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High-grade renal injuries are often isolated in sports-related trauma.

  • Author(s): Patel, Darshan P
  • Redshaw, Jeffrey D
  • Breyer, Benjamin N
  • Smith, Thomas G
  • Erickson, Bradley A
  • Majercik, Sarah D
  • Gaither, Thomas W
  • Craig, James R
  • Gardner, Scott
  • Presson, Angela P
  • Zhang, Chong
  • Hotaling, James M
  • Brant, William O
  • Myers, Jeremy B
  • et al.


Most high-grade renal injuries (American Association for Surgery of Trauma (AAST) grades III-V) result from motor vehicle collisions associated with numerous concomitant injuries. Sports-related blunt renal injury tends to have a different mechanism, a solitary blow to the flank. We hypothesized that high-grade renal injury is often isolated in sports-related renal trauma.

Material and methods

We identified patients with AAST grades III-V blunt renal injuries from four level 1 trauma centres across the United States between 1/2005 and 1/2014. Patients were divided into "Sport" or "Non-sport" related groups. Outcomes included rates of hypotension (systolic blood pressure <90mm Hg), tachycardia (>110bpm), concomitant abdominal injury, and procedural/surgical intervention between sports and non-sports related injury.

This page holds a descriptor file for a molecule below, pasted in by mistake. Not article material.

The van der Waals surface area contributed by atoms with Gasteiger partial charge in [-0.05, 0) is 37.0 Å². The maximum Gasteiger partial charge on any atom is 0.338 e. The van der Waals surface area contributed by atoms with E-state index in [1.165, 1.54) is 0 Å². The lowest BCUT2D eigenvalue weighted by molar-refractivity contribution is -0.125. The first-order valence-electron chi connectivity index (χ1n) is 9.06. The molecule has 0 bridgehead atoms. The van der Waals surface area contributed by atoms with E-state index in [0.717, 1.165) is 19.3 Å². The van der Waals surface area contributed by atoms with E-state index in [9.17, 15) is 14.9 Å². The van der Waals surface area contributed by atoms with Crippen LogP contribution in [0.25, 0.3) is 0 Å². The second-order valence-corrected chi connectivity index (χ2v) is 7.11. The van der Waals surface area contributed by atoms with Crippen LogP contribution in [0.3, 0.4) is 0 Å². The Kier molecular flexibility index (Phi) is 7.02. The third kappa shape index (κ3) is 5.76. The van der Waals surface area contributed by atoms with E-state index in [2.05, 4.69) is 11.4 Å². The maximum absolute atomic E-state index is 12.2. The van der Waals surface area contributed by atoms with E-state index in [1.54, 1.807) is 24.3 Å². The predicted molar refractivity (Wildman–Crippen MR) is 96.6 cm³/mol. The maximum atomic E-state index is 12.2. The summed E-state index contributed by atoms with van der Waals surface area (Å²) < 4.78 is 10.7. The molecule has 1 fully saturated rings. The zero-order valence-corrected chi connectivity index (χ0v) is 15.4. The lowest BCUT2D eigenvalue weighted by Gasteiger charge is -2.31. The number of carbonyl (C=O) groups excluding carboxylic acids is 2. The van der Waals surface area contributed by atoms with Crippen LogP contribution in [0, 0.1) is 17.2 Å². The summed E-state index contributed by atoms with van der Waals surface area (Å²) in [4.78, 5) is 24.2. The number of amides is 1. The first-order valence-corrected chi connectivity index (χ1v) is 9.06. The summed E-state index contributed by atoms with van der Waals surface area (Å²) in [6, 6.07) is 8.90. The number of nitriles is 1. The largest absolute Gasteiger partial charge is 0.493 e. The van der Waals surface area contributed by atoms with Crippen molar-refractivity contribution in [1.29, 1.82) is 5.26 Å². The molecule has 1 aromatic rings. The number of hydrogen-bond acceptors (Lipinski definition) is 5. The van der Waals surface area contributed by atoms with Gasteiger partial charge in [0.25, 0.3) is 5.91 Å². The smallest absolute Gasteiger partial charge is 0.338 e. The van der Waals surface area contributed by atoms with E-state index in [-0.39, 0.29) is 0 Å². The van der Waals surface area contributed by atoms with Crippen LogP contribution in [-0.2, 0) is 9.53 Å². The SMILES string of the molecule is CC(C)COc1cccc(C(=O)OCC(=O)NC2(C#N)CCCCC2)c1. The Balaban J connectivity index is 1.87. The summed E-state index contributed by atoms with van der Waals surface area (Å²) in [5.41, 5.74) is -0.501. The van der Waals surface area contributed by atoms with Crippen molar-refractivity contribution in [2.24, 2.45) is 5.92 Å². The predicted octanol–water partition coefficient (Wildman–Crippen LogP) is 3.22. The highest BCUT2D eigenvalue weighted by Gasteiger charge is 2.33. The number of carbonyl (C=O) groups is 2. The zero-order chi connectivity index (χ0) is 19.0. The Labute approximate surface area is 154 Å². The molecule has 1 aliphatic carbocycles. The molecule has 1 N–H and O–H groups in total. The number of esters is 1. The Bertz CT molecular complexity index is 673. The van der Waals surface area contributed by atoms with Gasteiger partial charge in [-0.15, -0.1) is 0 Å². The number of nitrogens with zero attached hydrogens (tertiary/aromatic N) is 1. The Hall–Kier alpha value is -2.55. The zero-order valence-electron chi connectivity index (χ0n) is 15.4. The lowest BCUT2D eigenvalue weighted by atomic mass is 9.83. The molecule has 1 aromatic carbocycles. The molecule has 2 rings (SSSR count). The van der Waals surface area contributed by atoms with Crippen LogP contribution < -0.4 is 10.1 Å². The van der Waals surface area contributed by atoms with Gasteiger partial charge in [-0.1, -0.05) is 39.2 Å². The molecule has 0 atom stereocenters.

320 patients met study criteria. 18% (59) were sports-related injuries with the most common mechanisms being skiing, snowboarding and contact sports (25%, 25%, and 24%, respectively). Median age was 24 years for sports and 30 years for non-sports related renal injuries (p=0.049). Males were more commonly involved in sports related injuries (85% vs. 72%, p=0.011). Median injury severity score was lower for sports related injuries (10 vs. 27, p<0.001). There was no difference in renal abbreviated injury scale scores. Sports related trauma was more likely to be isolated without other significant injury (69% vs. 39% (p<0.001)). Haemodynamic instability was present in 40% and 51% of sports and non-sports renal injuries (p=0.30). Sports injuries had lower transfusion (7% vs. 47%, p<0.001) and lower mortality rates (0% vs. 6%, p=0.004). There was no difference in renal-specific procedural interventions between the two groups (17% sports vs. 18% non-sports, p=0.95).


High-grade sports-related blunt renal trauma is more likely to occur in isolation without other abdominal or thoracic injuries and clinicians must have a high suspicion of renal injury with significant blows to the flank during sports activities.

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